Breakup of Yugoslavia  

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Train wreck at Montparnasse (October 22, 1895) by Studio Lévy and Sons.
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Train wreck at Montparnasse (October 22, 1895) by Studio Lévy and Sons.

The breakup of Yugoslavia occurred as a result of a series of political upheavals and conflicts during the early 1990s. After a period of political crisis in the 1980s, constituent republics of the Socialist Federal Republic of Yugoslavia split apart, but the unsolved issues caused bitter inter-ethnic Yugoslav wars. The wars primarily affected Bosnia and Herzegovina and neighboring parts of Croatia.

After the Allied victory in World War II, Yugoslavia was set up as a federation of six republics, with borders drawn along ethnic and historical lines: Bosnia and Herzegovina, Croatia, Macedonia, Montenegro, Serbia and Slovenia. In addition, two autonomous provinces were established within Serbia: Vojvodina and Kosovo. Each of the republics had its own branch of the League of Communists of Yugoslavia party and a ruling elite, and any tensions were solved on the federal level. The Yugoslav model of state organization, as well as a "middle way" between planned and liberal economy, had been a relative success, and the country experienced a period of strong economic growth and relative political stability up to the 1980s, under the rule of president-for-life Josip Broz Tito. After his death in 1980, the weakened system of federal government was left unable to cope with rising economic and political challenges.

In the 1980s, Kosovo Albanians started to demand that their autonomous province be granted the status of a constituent republic, starting with the 1981 protests. Ethnic tensions between Albanians and Kosovo Serbs remained high over the whole decade, which resulted in the growth across Yugoslavia of Serb opposition to the high autonomy of provinces and ineffective system of consensus at the federal level, which were seen as an obstacle for Serb interests. In 1987, Slobodan Milošević came to power in Serbia, and through a series of populist moves acquired de facto control over Kosovo, Vojvodina and Montenegro, garnering a high level of support among Serbs for his centralist policies. Milošević was met with opposition by party leaders of the western republics of Slovenia and Croatia, who also advocated greater democratization of the country in line with the Revolutions of 1989 in Eastern Europe. The League of Communists of Yugoslavia dissolved in January 1990 along federal lines. Republican communist organizations became the separate socialist parties.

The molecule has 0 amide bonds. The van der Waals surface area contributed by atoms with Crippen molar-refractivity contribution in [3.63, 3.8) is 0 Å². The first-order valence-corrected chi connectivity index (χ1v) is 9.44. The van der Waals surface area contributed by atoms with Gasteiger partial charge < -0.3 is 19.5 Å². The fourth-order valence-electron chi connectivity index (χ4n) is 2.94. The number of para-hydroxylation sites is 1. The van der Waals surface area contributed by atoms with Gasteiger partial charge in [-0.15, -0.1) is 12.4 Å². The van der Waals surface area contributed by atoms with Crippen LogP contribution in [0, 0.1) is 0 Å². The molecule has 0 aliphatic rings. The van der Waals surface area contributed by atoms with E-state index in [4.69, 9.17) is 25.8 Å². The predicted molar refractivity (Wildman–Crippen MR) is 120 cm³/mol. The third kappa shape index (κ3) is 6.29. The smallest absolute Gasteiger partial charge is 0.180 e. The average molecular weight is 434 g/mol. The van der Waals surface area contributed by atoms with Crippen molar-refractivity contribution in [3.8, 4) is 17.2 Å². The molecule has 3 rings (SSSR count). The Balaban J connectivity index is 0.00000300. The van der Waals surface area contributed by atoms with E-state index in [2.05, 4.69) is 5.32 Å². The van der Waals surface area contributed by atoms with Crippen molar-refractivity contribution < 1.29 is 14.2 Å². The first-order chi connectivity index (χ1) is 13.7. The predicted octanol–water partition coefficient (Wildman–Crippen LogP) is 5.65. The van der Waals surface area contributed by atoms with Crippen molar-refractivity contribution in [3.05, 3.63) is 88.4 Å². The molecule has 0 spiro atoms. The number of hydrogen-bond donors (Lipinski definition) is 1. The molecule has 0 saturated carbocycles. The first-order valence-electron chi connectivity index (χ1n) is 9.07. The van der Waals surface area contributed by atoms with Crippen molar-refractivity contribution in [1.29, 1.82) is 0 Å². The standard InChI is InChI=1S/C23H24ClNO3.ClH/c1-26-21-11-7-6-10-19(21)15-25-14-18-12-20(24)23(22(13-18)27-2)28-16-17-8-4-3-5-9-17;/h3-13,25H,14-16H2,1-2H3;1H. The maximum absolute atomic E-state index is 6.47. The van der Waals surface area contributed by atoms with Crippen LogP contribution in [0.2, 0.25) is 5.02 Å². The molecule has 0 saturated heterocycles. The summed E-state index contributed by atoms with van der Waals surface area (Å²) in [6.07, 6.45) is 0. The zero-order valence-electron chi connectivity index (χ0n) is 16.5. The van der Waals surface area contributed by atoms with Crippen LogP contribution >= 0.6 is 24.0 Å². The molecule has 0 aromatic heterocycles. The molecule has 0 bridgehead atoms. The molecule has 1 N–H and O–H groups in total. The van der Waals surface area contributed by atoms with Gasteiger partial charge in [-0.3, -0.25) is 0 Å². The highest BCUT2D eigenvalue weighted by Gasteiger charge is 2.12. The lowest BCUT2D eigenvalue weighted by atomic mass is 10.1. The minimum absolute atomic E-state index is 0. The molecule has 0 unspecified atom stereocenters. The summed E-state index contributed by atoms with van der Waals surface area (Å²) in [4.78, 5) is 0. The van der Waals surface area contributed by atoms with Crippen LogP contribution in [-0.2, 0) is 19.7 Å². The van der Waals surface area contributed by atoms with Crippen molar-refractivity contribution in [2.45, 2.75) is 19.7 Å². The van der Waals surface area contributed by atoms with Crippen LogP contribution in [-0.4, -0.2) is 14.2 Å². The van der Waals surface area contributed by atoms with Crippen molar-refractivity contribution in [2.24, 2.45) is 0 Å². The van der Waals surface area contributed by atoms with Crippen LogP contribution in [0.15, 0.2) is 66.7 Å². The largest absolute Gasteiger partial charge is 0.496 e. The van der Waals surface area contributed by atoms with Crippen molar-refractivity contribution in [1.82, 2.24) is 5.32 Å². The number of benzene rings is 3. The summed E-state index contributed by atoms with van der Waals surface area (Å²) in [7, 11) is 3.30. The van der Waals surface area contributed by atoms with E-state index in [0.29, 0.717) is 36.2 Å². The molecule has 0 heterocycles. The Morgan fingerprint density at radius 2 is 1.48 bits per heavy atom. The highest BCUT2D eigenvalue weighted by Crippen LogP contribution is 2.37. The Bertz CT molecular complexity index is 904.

During 1990, the socialists (former communists) lost power to ethnic separatist parties in the first multi-party elections held across the country, except in Serbia and Montenegro, where they were won by Milošević and his allies. Nationalist rhetoric on all sides became increasingly heated. Between June 1991 and April 1992, four republics declared independence (only Serbia and Montenegro remained federated), but the status of ethnic Serbs outside Serbia and Montenegro, and that of ethnic Croats outside Croatia, remained unsolved. After a string of inter-ethnic incidents, the Yugoslav Wars ensued, first in Croatia and then, most severely, in multi-ethnic Bosnia and Herzegovina; the wars left long-term economic and political damage in the region.

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Unless indicated otherwise, the text in this article is either based on Wikipedia article "Breakup of Yugoslavia" or another language Wikipedia page thereof used under the terms of the GNU Free Documentation License; or on original research by Jahsonic and friends. See Art and Popular Culture's copyright notice.

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